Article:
If you want some smoothness, try $R(f) = \int_0^1 |f'(x)|^2\, dx$. This would give an optimality conditions like $$ \sum_i \left[\langle f,\chi_{[a_i,b_i]}\rangle - g_i\right]\chi_{[a_i,b_i]} - \lambda f'' = 0 $$ and thus the solution is piecewise quadratic.

$\endgroup$
  • $\begingroup$ It's not clear whether the set $A$ of sample pairs is meant to be finite. $\endgroup$ – LSpice Feb 5 '18 at 16:15
  • $\begingroup$ @lspice Sure. Somehow my gut tells me that this is an applied math question where many things are open and open to modelling (whick would imply a finite number of data points) but I may well be wrong... $\endgroup$ – Dirk Feb 5 '18 at 16:27
2
$\begingroup$

In general, it appears that hardly anything interesting can be said. E.g., let $A=\{(1/5,3/5),(2/5,4/5)\}$; here, it will be convenient to think of $A$ as a set of (say) open intervals, rather than a set of pairs of endpoints of intervals.

However, note first that, without loss of generality, for each open interval in $A$, all the intervals (closed, left-open, right-open) with the same endpoints may be assumed to belong to $A$. Next, let us assume that $\int_0^1|f|<\infty$ and that $A$ is a semi-ring (see measures on semi-rings) and $[0,1]\in A$. Then the formula $\mu(I):=\int_I f$ for $I\in A$ defines a finite signed countably-additive measure $\mu$ on $A$, which can be uniquely extended to a signed measure $\bar\mu$ on the sigma-algebra $\Sigma$ generated by $A$.

The measure $\bar\mu$ determines, and is determined by, the conditional expectation $E(f|\Sigma)$ (of $f$ given $\Sigma$), equal the Radon--Nikodym derivative $\dfrac{d\bar\mu}{d\lambda|_\Sigma}$ (with respect to the underlying Lebesgue measure $\lambda$ over $[0,1]$), and this conditional expectation is then precisely all that we can get from the knowledge of the map $A\ni I\mapsto \int_I f$. (One might note that the appearance of the Radon--Nikodym derivative here is in broad agreement with the comment "Recovery of function from its integral is called differentiation" by Alexandre Eremenko.)

E.g., if $A$ consists of all intervals with endpoints in the set $\{j/n\colon j=0,\dots,n\}$, then all that we will know is, in essence, the "histogram" of the average values of $f$ over the intervals $[0,1/n],\dots,[1-1/n,1]$, and this "histogram" is the best approximation to $f$ that we can get in this case.

Extended comment: Dirk suggested an inverse-problem approach. One may note that such an approach will work perfectly well (and, generally, even better) within the above framework of the conditional expectation. Indeed, for a space $X$ of (say) real-valued integrable functions on $[0,1]$ we have the map $X\overset K\to\mathbb R^A$ defined by the formula $Kf:=(\int_I f)_{I\in A}$ for $f\in X$. This map can be factored as follows: \begin{equation} X\overset{E(\cdot|\Sigma)}\longrightarrow X_\Sigma\overset{K_\Sigma}\longrightarrow\mathbb R^A, \end{equation} where $X_\Sigma$ is the set of all integrable $\Sigma$-measurable functions in $X$ and $K_\Sigma$ is the restriction of $K$ to $X_\Sigma$; indeed, by the definition of the conditional expectation/Radon--Nikodym derivative, we have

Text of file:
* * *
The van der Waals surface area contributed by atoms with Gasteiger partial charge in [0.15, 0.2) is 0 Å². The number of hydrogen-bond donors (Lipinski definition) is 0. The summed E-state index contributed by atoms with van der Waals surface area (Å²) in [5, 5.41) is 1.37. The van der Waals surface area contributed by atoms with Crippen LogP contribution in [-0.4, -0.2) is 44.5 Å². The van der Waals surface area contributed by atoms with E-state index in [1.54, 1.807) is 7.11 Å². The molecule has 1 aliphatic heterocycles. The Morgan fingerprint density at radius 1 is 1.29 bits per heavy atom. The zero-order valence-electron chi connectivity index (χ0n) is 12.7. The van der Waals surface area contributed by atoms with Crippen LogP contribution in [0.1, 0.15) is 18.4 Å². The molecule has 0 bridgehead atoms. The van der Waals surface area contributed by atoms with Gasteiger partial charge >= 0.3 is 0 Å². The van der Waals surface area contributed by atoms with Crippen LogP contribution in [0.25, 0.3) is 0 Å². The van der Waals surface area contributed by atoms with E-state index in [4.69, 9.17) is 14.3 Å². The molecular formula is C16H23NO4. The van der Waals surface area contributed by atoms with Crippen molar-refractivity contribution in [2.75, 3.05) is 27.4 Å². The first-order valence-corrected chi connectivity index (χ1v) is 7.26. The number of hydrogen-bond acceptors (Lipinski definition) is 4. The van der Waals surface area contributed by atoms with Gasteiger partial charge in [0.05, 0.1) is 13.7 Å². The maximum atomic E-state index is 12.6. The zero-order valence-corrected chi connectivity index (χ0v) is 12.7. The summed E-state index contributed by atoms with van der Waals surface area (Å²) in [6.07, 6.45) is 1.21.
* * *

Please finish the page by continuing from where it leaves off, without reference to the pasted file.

$K_\Sigma E(f|\Sigma)=Kf$ for all $f\in X$. Thus, instead of $K$, one can deal with its restriction $K_\Sigma$, with the same (or greater) degree of success. In particular, if $A$ is finite, then we have to deal with the finite-dimensional space $X_\Sigma$ instead of the possibly infinite-dimensional space $X$.

This comment may be viewed as an illustration of what was said previously: that the conditional expectation $E(f|\Sigma)$ is precisely all that we can get from the knowledge of the map $A\ni I\mapsto \int_I f$.

$\endgroup$
  • $\begingroup$ I have added an extended comment about an inverse-problem approach. $\endgroup$ – Iosif Pinelis Feb 5 '18 at 13:17
  • $\begingroup$ Nice! Do I see correctly that $X_\Sigma$ contains functions that are piecewise constant in the case where $A$ is finite? In this case, a regularization may be in order if one aims at a different structure. $\endgroup$ – Dirk Feb 5 '18 at 13:22
  • $\begingroup$ @Dirk : Right, $X_\Sigma$ will consist of piecewise constant functions if $A$ is finite, and then one may indeed want to regularize/smooth those functions. $\endgroup$ – Iosif Pinelis Feb 5 '18 at 13:32
0
$\begingroup$

If $A$ is infinite and dense then you can find the function exactly by taking limits. I'll look at the finite case. In the event that the function is a polynomial of degree $n$ then knowing the integral over $n+1$ internally disjoint intervals is enough for recovery. Without knowing that the function is a polynomial , but given $n+1$ integrals one could find the unique polynomial of degree $n$ that matches the data. Or the polynomial of degree $n-m$ that best fits.

$\endgroup$

Your Answer

By clicking “Post Your Answer”, you agree to our terms of service, privacy policy and cookie policy

Not the answer you're looking for? Browse other questions tagged or ask your own question.